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Re: numfmt (=print 'human' sizes) updates

From: Assaf Gordon
Subject: Re: numfmt (=print 'human' sizes) updates
Date: Fri, 01 Feb 2013 17:25:39 -0500
User-agent: Mozilla/5.0 (X11; Linux x86_64; rv:10.0.4) Gecko/20120510 Icedove/10.0.4

Hello Pádraig,

Thanks for carrying this through - I think it's becoming a nice little 

Couple of small issues:

>     numfmt: Don't process fields in command args by default
>     numfmt: support a space between the number and suffix

I see where you're going with these two changes, but they lead to some 
unexpected(?) behavior.

These two are equivalent, as expected:
    $ ./src/numfmt --from=si "45K"
    $ echo "45K" | ./src/numfmt --from=si

These two are not equivalent, which is expected-or-unexpected, based on your 
personal expectations :)
    $ ./src/numfmt --from=si "45 K"
    $ echo "45 K" | ./src/numfmt --from=si
    45 K

Carefully reading the patch, it's understandable that "--field=1" is implied 
with STDIN, but not with ARGV - 
but I'm not sure this is what the common user would expect.

These two are probably unintended consequences:
    $ echo "45K hello" | ./src/numfmt --from=si            
    45000 hello
    $ ./src/numfmt --from=si "45K hello"
    ./src/numfmt: invalid suffix in input '45K hello': ' hello'
    $ ./src/numfmt --from=si "45 K hello"
    ./src/numfmt: invalid suffix in input '45 K hello': ' hello'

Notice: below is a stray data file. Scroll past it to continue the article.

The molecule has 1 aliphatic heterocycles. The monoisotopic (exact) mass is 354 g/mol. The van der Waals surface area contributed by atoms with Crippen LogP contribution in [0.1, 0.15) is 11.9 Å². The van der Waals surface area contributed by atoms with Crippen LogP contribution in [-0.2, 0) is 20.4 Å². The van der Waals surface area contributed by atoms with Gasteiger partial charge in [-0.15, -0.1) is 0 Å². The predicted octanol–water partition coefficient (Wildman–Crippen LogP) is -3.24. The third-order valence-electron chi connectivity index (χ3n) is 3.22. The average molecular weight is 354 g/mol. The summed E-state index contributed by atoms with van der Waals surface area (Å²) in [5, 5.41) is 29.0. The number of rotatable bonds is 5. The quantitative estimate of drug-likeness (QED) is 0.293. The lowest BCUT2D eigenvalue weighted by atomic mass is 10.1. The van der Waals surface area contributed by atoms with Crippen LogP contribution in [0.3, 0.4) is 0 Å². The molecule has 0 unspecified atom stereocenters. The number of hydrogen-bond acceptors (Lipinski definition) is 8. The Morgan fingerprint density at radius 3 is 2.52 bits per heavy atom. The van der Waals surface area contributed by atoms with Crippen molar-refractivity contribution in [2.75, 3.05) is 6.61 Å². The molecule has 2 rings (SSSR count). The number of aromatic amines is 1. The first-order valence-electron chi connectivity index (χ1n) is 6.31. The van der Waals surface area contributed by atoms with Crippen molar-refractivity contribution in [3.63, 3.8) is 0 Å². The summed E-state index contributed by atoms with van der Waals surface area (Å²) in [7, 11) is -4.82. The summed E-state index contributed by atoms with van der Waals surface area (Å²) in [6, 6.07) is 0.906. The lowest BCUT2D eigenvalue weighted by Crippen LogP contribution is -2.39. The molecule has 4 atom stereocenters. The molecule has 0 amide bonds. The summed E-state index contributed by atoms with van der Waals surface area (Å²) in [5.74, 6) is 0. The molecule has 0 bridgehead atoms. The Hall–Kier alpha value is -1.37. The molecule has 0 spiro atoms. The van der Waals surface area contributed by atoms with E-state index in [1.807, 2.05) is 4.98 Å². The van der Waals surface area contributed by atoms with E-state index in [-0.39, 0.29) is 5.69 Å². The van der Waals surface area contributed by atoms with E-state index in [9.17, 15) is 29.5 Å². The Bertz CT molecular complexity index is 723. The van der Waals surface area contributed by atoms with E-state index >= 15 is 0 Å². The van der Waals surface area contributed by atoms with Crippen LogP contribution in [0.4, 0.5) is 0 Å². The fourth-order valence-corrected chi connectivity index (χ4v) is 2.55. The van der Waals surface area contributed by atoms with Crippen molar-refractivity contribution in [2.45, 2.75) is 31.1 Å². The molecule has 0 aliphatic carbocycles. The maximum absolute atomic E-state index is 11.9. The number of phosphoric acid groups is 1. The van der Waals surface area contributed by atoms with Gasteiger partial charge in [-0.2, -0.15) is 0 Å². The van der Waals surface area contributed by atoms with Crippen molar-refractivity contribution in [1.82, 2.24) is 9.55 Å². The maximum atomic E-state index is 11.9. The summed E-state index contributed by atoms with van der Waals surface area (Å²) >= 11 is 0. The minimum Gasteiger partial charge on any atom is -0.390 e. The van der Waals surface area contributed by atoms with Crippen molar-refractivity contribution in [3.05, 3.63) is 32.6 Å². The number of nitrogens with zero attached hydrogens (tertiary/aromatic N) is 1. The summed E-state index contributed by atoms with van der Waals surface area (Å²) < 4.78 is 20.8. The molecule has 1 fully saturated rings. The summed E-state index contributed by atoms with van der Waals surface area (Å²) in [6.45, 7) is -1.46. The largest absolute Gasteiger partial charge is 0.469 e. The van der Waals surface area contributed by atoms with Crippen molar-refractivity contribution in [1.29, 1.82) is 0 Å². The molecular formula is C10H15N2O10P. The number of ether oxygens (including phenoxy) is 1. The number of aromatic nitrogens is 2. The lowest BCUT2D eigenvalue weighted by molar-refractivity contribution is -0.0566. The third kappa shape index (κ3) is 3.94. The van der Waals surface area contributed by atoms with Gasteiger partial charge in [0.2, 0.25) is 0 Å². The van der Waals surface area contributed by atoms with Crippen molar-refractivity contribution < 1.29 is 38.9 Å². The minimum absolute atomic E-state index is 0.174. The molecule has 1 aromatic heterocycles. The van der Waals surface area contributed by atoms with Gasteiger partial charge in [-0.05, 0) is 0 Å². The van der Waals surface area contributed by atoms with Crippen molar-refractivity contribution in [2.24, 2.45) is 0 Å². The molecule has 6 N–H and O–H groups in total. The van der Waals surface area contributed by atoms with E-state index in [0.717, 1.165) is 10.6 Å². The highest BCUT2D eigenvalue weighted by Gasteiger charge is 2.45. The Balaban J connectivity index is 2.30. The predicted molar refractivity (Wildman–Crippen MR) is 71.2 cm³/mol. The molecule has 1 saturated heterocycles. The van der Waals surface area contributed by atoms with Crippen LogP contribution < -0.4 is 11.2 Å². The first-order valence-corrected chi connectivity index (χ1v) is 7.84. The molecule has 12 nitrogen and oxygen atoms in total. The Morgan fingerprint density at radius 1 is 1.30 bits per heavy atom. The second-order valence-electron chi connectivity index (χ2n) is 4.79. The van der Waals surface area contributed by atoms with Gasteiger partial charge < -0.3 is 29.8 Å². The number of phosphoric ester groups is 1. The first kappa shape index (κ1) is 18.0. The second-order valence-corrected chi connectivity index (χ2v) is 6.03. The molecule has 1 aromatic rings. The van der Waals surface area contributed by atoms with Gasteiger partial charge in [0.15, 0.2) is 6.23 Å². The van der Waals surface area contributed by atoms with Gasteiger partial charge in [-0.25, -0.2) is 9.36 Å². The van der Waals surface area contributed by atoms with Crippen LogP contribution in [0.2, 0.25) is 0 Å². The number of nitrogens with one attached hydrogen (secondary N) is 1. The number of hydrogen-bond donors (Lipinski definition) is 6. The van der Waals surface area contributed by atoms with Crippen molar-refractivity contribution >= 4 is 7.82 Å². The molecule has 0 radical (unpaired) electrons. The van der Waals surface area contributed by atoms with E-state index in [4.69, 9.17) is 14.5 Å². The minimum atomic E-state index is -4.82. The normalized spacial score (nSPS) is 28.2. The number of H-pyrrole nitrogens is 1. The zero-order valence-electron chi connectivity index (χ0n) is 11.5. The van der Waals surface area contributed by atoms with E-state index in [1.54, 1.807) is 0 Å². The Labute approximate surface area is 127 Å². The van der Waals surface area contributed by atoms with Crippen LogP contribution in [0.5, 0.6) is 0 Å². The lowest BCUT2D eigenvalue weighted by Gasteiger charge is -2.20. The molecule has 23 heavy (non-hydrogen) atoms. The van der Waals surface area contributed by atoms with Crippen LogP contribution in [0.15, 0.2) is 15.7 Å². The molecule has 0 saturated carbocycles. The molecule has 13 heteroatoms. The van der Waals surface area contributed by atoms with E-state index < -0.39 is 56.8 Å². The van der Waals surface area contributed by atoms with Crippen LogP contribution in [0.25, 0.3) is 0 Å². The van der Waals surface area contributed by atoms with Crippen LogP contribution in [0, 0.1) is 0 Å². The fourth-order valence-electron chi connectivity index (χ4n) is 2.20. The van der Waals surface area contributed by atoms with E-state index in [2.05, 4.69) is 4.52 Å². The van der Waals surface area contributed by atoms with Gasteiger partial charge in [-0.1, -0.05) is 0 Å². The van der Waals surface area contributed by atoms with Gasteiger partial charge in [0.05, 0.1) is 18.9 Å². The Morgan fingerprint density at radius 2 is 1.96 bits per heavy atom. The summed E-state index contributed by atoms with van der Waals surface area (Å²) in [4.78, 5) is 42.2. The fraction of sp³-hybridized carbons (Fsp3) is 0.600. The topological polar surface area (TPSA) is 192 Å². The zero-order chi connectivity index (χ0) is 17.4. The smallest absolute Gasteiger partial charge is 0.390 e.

Where as in the previous version it "just worked", because "--field=1" was 
    $ ./src/old_numfmt --from=si "45K hello"
    45000 hello

Last, accepting white-space but not emitting them might affect auto-padding (I 
did not check it thoroughly, though):
    $ ./src/numfmt --from=si --to=iec "45K"
    $ ./src/numfmt --from=si --to=iec "45 K"
    $ ./src/numfmt --from=si --to=iec "45  K"
    $ ./src/numfmt --from=si --to=iec "45   K"

>     numfmt: support floating point numbers without a suffix

Technically this is perfectly valid, but what is the meaning of a float-point 
number without a suffix?
For me, the implied usage of "numfmt" is to work with units, and most commonly 
implied bytes.
So "4.6M" is implying approximately 4,600,000 units of something (usually 
bytes). But what is "4.6" ? we are dealing with implied units, should we 
consider "0.6" of a unit?
It's not a mistake/bug, just nit-picking... probably harmless to leave it and 
still support it.

>     numfmt: support negative numbers

This also goes to the meaning of negative units (e.g. negative bytes), which is 
either acceptable or not depending on your personal preference.

But this also introduces a tiny bug due to my (limited) rounding functions:

    $ ./src/numfmt --from=si -- -9K  
    $ ./src/numfmt --from=si -- -9.1K
    $ ./src/numfmt --from=si -- -9.2K

And also:
    $ ./src/numfmt --to=iec -- 90000
    $ ./src/numfmt --to=iec -- -90000         

Thanks again,


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